Sometimes an original vision gets twisted as time goes on. Purists will tell you that the original muscle cars were supposed be affordable to everyday people. The idea was to scrimp on the accessories in the interior so that most of the money spent on the car would be go under the hood. It was all about satisfying the need for speed without breaking the bank.
As the Sixties moved along, the industry started to take muscle cars in a pricier direction; meanwhile, the marketing minds at Plymouth decided to head back toward the roots. They wanted to design a new muscle car that was affordable to the masses. The Plymouth Road Runner was the result of their efforts.
Right off the bat, the company pulled off a coup by purchasing the rights to the Road Runner likeness from Warner Brothers. It was a symbol of quickness and speed coupled with wise-ass smugness in the face of bullying. You can mess with me, but I don’t care, because I always win.
As a popular cartoon character, it conjured images of childlike fun and unfettered imagination. It was an ad campaign waiting to happen.
The best part for the company was the price they paid for the likeness; they were able to get the rights for just $50,000. And yes, before you ask, they did offer a “beep beep” horn.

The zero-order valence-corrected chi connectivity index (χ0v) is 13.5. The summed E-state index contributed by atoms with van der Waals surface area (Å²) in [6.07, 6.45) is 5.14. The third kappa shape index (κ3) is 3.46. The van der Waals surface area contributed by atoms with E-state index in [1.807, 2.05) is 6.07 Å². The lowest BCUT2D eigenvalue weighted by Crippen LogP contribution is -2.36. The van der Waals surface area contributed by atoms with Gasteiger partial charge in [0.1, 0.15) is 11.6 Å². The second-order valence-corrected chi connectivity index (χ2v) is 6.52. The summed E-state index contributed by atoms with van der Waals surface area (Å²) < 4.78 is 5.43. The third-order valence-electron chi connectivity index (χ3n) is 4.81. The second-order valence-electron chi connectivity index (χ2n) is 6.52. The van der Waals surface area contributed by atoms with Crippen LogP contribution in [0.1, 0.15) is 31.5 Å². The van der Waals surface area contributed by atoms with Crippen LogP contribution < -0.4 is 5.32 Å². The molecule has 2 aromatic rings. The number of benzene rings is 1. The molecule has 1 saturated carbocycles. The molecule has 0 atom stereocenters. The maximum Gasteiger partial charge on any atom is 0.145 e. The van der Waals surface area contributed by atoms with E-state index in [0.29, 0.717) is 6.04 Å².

The first model year for the Plymouth Road Runner was 1968, and the base price was just $2,896.The standard engine, built especially for the Road Runner, was a 335-horsepower 383-cid V8. You could upgrade to a 425-horsepower 426 Hemi for just over $700.
The company expected a certain level of success, but the Road Runner exceeded expectations. Plymouth was thinking that they would probably sell around 20,000 during the first year; they actually sold more than twice that many. In fact, the fledgling Road Runner came in third in sales among muscle cars during its initial year of production, trailing only the SS-396 Chevelle and the Pontiac GTO.
The Road Runner stayed in production through the 1980 model year. It had a good run, and it would be cool to see a return of this model, like we have seen with some of the classics of the past in recent years.